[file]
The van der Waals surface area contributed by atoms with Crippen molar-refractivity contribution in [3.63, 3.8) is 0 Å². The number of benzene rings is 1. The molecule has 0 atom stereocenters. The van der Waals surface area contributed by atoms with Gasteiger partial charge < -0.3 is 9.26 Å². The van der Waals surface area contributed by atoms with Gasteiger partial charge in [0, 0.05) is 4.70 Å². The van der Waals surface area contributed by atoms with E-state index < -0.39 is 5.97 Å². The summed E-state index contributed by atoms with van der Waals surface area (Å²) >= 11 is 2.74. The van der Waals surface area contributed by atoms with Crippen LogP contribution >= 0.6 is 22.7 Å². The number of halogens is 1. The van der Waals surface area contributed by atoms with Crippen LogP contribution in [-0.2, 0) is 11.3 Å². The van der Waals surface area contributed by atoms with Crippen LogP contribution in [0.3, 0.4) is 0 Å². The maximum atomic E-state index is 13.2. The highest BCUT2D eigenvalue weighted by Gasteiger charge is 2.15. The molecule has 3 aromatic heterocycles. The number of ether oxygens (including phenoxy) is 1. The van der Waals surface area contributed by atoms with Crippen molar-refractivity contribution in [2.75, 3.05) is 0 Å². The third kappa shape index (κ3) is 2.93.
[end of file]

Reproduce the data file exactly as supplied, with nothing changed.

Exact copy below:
The van der Waals surface area contributed by atoms with Crippen molar-refractivity contribution in [3.63, 3.8) is 0 Å². The number of benzene rings is 1. The molecule has 0 atom stereocenters. The van der Waals surface area contributed by atoms with Gasteiger partial charge < -0.3 is 9.26 Å². The van der Waals surface area contributed by atoms with Gasteiger partial charge in [0, 0.05) is 4.70 Å². The van der Waals surface area contributed by atoms with E-state index < -0.39 is 5.97 Å². The summed E-state index contributed by atoms with van der Waals surface area (Å²) >= 11 is 2.74. The van der Waals surface area contributed by atoms with Crippen LogP contribution >= 0.6 is 22.7 Å². The number of halogens is 1. The van der Waals surface area contributed by atoms with Crippen LogP contribution in [-0.2, 0) is 11.3 Å². The van der Waals surface area contributed by atoms with Crippen LogP contribution in [0.3, 0.4) is 0 Å². The maximum atomic E-state index is 13.2. The highest BCUT2D eigenvalue weighted by Gasteiger charge is 2.15. The molecule has 3 aromatic heterocycles. The number of ether oxygens (including phenoxy) is 1. The van der Waals surface area contributed by atoms with Crippen molar-refractivity contribution in [2.75, 3.05) is 0 Å². The third kappa shape index (κ3) is 2.93.